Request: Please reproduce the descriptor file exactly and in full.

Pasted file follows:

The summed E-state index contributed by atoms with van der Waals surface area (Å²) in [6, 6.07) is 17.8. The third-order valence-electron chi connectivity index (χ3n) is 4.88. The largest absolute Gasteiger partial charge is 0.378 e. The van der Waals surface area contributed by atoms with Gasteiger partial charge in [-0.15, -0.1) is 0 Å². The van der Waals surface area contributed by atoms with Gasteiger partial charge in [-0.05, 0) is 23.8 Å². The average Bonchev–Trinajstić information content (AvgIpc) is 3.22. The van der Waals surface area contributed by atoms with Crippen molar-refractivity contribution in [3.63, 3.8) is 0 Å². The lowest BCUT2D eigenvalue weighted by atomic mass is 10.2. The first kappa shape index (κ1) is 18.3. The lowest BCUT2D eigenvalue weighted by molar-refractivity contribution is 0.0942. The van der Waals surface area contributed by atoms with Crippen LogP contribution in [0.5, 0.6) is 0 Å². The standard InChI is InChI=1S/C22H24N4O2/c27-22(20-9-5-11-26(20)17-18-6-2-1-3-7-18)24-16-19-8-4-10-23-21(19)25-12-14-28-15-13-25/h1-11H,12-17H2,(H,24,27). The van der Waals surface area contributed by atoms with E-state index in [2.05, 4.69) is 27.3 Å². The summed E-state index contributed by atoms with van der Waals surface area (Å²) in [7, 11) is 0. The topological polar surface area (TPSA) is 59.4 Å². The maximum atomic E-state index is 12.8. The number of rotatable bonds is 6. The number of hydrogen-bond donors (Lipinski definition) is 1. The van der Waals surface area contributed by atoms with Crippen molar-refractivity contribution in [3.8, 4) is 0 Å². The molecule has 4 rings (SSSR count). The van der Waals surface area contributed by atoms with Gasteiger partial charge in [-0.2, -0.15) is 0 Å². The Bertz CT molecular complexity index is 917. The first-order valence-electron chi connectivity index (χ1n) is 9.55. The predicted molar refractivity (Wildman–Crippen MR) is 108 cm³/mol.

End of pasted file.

The summed E-state index contributed by atoms with van der Waals surface area (Å²) in [6, 6.07) is 17.8. The third-order valence-electron chi connectivity index (χ3n) is 4.88. The largest absolute Gasteiger partial charge is 0.378 e. The van der Waals surface area contributed by atoms with Gasteiger partial charge in [-0.15, -0.1) is 0 Å². The van der Waals surface area contributed by atoms with Gasteiger partial charge in [-0.05, 0) is 23.8 Å². The average Bonchev–Trinajstić information content (AvgIpc) is 3.22. The van der Waals surface area contributed by atoms with Crippen molar-refractivity contribution in [3.63, 3.8) is 0 Å². The lowest BCUT2D eigenvalue weighted by atomic mass is 10.2. The first kappa shape index (κ1) is 18.3. The lowest BCUT2D eigenvalue weighted by molar-refractivity contribution is 0.0942. The van der Waals surface area contributed by atoms with Crippen LogP contribution in [0.5, 0.6) is 0 Å². The standard InChI is InChI=1S/C22H24N4O2/c27-22(20-9-5-11-26(20)17-18-6-2-1-3-7-18)24-16-19-8-4-10-23-21(19)25-12-14-28-15-13-25/h1-11H,12-17H2,(H,24,27). The van der Waals surface area contributed by atoms with E-state index in [2.05, 4.69) is 27.3 Å². The summed E-state index contributed by atoms with van der Waals surface area (Å²) in [7, 11) is 0. The topological polar surface area (TPSA) is 59.4 Å². The maximum atomic E-state index is 12.8. The number of rotatable bonds is 6. The number of hydrogen-bond donors (Lipinski definition) is 1. The van der Waals surface area contributed by atoms with Crippen molar-refractivity contribution in [3.8, 4) is 0 Å². The molecule has 4 rings (SSSR count). The van der Waals surface area contributed by atoms with Gasteiger partial charge in [-0.2, -0.15) is 0 Å². The Bertz CT molecular complexity index is 917. The first-order valence-electron chi connectivity index (χ1n) is 9.55. The predicted molar refractivity (Wildman–Crippen MR) is 108 cm³/mol.